The Scripps Research Institute announced Monday the formation of Scripps Advance, a new drug discovery initiative to translate early-stage biomedical research projects, both inside and outside of Scripps, into clinical development candidates.
Scripps Advance’s first collaborator in this new endeavor is the Johnson & Johnson Innovation Center in California.
“Scripps Advance is a truly novel type of relationship designed to combine the diversity and innovation of academic research enterprises with the expertise, infrastructure and capital of the private sector,” said Scott Forrest, Ph.D., Scripps’ vice president of business development. “Advance will look both inside and outside of (Scripps) for projects to take forward and it will work with pharma companies to select and fund those projects.”
Johnson & Johnson will tap into Scripps Advance’s strong ties with academic researchers and early-stage companies to help identify potential collaborators. As part of the relationship, Advance will facilitate match-making between Johnson & Johnson Innovation and emerging life science companies, companies-in-planning, researchers conducting translational research, and entrepreneurs that are part of Scripps Advance’s network.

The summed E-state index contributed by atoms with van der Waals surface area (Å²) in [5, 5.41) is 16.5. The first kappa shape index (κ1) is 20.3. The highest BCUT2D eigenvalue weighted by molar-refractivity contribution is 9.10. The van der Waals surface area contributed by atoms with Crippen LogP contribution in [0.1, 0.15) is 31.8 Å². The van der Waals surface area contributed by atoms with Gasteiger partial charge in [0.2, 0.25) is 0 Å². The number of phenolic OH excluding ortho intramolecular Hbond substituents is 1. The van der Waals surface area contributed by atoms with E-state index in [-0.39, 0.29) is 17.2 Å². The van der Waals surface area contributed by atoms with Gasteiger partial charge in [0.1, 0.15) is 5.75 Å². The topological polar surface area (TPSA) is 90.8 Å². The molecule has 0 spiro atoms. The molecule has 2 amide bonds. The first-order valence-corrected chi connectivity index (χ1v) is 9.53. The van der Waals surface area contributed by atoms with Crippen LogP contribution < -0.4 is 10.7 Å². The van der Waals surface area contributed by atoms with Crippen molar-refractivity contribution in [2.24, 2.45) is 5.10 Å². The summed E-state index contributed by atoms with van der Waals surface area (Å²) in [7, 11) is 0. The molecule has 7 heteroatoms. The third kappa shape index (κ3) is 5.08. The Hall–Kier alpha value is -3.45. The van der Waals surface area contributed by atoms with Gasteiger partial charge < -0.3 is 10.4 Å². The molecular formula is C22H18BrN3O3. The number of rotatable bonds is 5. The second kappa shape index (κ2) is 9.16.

Scripps Advance has already been active in the biotech space, collaborating with Atlas Venture, an early stage investment firm, to launch a company called Padlock Therapeutics. Padlock discovers novel therapeutics targeting the protein arginine deiminases, an emerging class of enzymes with roles in autoimmunity and epigenetic control. Padlock’s technology was developed in the laboratories of Scripps investigators Paul Thompson, Ph.D., and Kerri Mowen, Ph.D., in collaboration with Scripps Florida’s high-throughput screening facility.
The Scripps Research Institute is one of the world’s largest independent, not-for-profit organizations focusing on research in the biomedical sciences. The institute employs about 3,000 people on its campuses in La Jolla, CA, and Jupiter, FL, where its renowned scientists—including three Nobel laureates—work toward their next discoveries.
— From a Scripps Research press release